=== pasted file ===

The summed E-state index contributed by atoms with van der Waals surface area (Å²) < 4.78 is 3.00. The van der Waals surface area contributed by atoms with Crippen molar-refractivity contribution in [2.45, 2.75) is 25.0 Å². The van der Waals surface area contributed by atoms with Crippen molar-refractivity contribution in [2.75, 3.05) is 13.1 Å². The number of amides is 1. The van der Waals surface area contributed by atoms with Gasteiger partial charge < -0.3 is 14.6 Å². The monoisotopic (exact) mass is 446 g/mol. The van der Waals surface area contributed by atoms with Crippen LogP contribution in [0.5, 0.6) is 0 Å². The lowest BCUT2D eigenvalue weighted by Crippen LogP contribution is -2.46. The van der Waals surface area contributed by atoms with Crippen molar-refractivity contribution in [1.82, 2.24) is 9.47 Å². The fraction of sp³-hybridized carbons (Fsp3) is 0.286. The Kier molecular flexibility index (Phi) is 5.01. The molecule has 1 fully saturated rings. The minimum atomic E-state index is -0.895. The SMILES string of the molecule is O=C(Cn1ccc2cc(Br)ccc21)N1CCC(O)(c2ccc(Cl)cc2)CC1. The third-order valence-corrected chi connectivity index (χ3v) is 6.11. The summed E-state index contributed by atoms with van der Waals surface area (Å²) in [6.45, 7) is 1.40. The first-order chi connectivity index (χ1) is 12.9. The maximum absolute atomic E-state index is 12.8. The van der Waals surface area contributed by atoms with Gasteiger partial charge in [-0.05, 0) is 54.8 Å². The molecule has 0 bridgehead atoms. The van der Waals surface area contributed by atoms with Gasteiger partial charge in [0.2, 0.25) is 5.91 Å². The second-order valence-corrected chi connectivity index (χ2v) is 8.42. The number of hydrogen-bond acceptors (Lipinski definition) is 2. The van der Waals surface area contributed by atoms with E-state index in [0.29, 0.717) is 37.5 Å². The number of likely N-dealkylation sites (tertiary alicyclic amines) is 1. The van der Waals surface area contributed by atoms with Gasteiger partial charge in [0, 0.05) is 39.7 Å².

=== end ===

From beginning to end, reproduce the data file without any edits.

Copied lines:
The summed E-state index contributed by atoms with van der Waals surface area (Å²) < 4.78 is 3.00. The van der Waals surface area contributed by atoms with Crippen molar-refractivity contribution in [2.45, 2.75) is 25.0 Å². The van der Waals surface area contributed by atoms with Crippen molar-refractivity contribution in [2.75, 3.05) is 13.1 Å². The number of amides is 1. The van der Waals surface area contributed by atoms with Gasteiger partial charge < -0.3 is 14.6 Å². The monoisotopic (exact) mass is 446 g/mol. The van der Waals surface area contributed by atoms with Crippen LogP contribution in [0.5, 0.6) is 0 Å². The lowest BCUT2D eigenvalue weighted by Crippen LogP contribution is -2.46. The van der Waals surface area contributed by atoms with Crippen molar-refractivity contribution in [1.82, 2.24) is 9.47 Å². The fraction of sp³-hybridized carbons (Fsp3) is 0.286. The Kier molecular flexibility index (Phi) is 5.01. The molecule has 1 fully saturated rings. The minimum atomic E-state index is -0.895. The SMILES string of the molecule is O=C(Cn1ccc2cc(Br)ccc21)N1CCC(O)(c2ccc(Cl)cc2)CC1. The third-order valence-corrected chi connectivity index (χ3v) is 6.11. The summed E-state index contributed by atoms with van der Waals surface area (Å²) in [6.45, 7) is 1.40. The first-order chi connectivity index (χ1) is 12.9. The maximum absolute atomic E-state index is 12.8. The van der Waals surface area contributed by atoms with Gasteiger partial charge in [-0.05, 0) is 54.8 Å². The molecule has 0 bridgehead atoms. The van der Waals surface area contributed by atoms with Gasteiger partial charge in [0.2, 0.25) is 5.91 Å². The second-order valence-corrected chi connectivity index (χ2v) is 8.42. The number of hydrogen-bond acceptors (Lipinski definition) is 2. The van der Waals surface area contributed by atoms with E-state index in [0.29, 0.717) is 37.5 Å². The number of likely N-dealkylation sites (tertiary alicyclic amines) is 1. The van der Waals surface area contributed by atoms with Gasteiger partial charge in [0, 0.05) is 39.7 Å².